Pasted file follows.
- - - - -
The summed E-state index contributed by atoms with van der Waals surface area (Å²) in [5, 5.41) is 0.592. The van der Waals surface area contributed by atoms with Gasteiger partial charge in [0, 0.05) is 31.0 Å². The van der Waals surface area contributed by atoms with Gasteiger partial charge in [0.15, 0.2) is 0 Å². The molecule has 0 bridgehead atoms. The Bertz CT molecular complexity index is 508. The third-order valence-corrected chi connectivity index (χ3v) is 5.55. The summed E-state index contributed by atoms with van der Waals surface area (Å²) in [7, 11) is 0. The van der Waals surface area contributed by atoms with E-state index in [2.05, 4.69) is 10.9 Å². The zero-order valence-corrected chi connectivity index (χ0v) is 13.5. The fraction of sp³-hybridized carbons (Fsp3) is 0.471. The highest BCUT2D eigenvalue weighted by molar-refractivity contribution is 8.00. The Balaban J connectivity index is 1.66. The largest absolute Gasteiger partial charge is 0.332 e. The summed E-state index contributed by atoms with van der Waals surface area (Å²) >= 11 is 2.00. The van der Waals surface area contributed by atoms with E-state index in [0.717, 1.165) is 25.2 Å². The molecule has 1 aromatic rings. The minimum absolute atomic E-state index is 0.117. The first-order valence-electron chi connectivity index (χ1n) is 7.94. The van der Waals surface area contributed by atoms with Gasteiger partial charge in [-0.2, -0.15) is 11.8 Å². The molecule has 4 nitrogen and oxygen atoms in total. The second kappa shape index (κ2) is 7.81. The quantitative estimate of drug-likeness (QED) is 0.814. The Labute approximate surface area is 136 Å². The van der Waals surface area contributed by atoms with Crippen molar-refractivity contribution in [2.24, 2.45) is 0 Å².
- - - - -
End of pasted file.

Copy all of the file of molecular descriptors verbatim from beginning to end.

The summed E-state index contributed by atoms with van der Waals surface area (Å²) in [5, 5.41) is 0.592. The van der Waals surface area contributed by atoms with Gasteiger partial charge in [0, 0.05) is 31.0 Å². The van der Waals surface area contributed by atoms with Gasteiger partial charge in [0.15, 0.2) is 0 Å². The molecule has 0 bridgehead atoms. The Bertz CT molecular complexity index is 508. The third-order valence-corrected chi connectivity index (χ3v) is 5.55. The summed E-state index contributed by atoms with van der Waals surface area (Å²) in [7, 11) is 0. The van der Waals surface area contributed by atoms with E-state index in [2.05, 4.69) is 10.9 Å². The zero-order valence-corrected chi connectivity index (χ0v) is 13.5. The fraction of sp³-hybridized carbons (Fsp3) is 0.471. The highest BCUT2D eigenvalue weighted by molar-refractivity contribution is 8.00. The Balaban J connectivity index is 1.66. The largest absolute Gasteiger partial charge is 0.332 e. The summed E-state index contributed by atoms with van der Waals surface area (Å²) >= 11 is 2.00. The van der Waals surface area contributed by atoms with E-state index in [0.717, 1.165) is 25.2 Å². The molecule has 1 aromatic rings. The minimum absolute atomic E-state index is 0.117. The first-order valence-electron chi connectivity index (χ1n) is 7.94. The van der Waals surface area contributed by atoms with Gasteiger partial charge in [-0.2, -0.15) is 11.8 Å². The molecule has 4 nitrogen and oxygen atoms in total. The second kappa shape index (κ2) is 7.81. The quantitative estimate of drug-likeness (QED) is 0.814. The Labute approximate surface area is 136 Å². The van der Waals surface area contributed by atoms with Crippen molar-refractivity contribution in [2.24, 2.45) is 0 Å².